4. Human dignity and social justice. The EU was founded on a strong emphasis on the solidarity that promotes and protects human rights. By being part of the EU, many basic rights we now take for granted have been protected. The EU also stands up for justice for those outside the EU, for example in relation to international development and human trafficking, matters that can only be tackled with international cooperation.
5. Prosperity. Inside a free trade area with access to its markets, British businesses – small and large – are able to export goods and to prosper. Millions of jobs have been created, and hundreds of billions of pounds of investment have helped strengthen our economy." (from Christians for Europe)
That the future of the planet could be affected might seem far-fetched, and yet it is true that global warming knows no boundaries. A friend, Martin Hodson, who's a leader in environmental studies, wrote this, "I work a lot in this area, and the EU has been very good for the environment. We need to work together to tackle problems like climate change." 
I watched John Snow interviewing the war veteran, Franklin Medhurst, on Channel 4 last night. His message was clear. He wrote it in a moving letter to the Guardian. 
"It is helpful to be old, for in my lifetime I have seen world population increase threefold; a stable seasonal climate become wildly unstable with drought, forest fires and floods; the pollution by humanity of the planet’s earth, air and waters to a stage where all life is threatened; and violence become a permanent, continuous tragedy in a world of great uncertainty.

The only stable community in this universal upheaval has been the European Union, formed from the wreckage of a continent for which I and millions of others fought six years of war. I write as a former airman, having flown well over 2,000 hours against three despotic enemy nations. That victory for the democracies has given Europe 70 years of peace and security in a widely unstable world. The “leave” chancers are campaigning to abandon this steady progress, citing values false or irrelevant, while they have no plan of what to do after jumping ship.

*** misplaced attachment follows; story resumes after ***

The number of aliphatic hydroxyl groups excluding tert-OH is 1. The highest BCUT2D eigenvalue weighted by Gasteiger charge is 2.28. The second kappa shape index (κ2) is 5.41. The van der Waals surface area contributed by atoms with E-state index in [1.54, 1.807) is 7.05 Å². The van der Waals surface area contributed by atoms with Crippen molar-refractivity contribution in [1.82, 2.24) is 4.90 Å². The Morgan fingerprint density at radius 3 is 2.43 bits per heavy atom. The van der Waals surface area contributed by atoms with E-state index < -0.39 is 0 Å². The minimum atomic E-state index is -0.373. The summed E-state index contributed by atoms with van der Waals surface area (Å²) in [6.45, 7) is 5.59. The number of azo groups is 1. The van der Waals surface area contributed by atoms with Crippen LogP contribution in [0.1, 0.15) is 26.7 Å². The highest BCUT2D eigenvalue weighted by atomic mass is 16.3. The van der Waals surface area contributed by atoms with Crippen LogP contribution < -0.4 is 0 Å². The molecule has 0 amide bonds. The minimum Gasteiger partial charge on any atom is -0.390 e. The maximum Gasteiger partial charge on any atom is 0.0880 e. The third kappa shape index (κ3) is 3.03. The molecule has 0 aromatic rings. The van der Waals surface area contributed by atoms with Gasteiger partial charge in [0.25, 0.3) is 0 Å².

If the nation should fall for this deceit I can only conclude that the lives of my comrades – Irish, Scots, Welsh and English – were lost in vain. They will be rattling their bones, wherever in the world they fell, at the loss of the beliefs for which they fought.
Britain in Europe will enhance progress to higher values in the greater world; Britain out means a return to the early-20th-century chaos of warring states against each other.
I am 96. I remember how far we have come. I know what we stand to lose.
Franklin Medhurst, DFC (RAF 1939-46)
Carlton, County Durham"
It seems to me tragic that so many are now wishing the break-up of the union that rose from the ashes of two dreadful wars and has been the basis for peace and stability since then. I know it is dressed up in jingoistic language, like taking back control and Britain being great again. But actually it is such a little vision. As the great poet said, "No man is an Iland, intire of itselfe; every man is a peece of the Continent, a part of the maine; if a Clod bee washed away by the Sea, Europe is the lesse, as well as if a Promontorie were, as well as if a Manor of thy friends or of thine owne were; any mans death diminishes me, because I am involved in MankindAnd therefore never send to know for whom the bell tolls; It tolls for thee." The fact is that Europe needs us - and we need Europe. It's not that the EU is perfect. No one on either side of the Channel believes that. So we need to be a part of it in order to be part of the discussions which will contribute to its reform and improvement, for our neighbours' and for our own sake. We will be better remaining together. 
Hence I shall be voting that we Remain.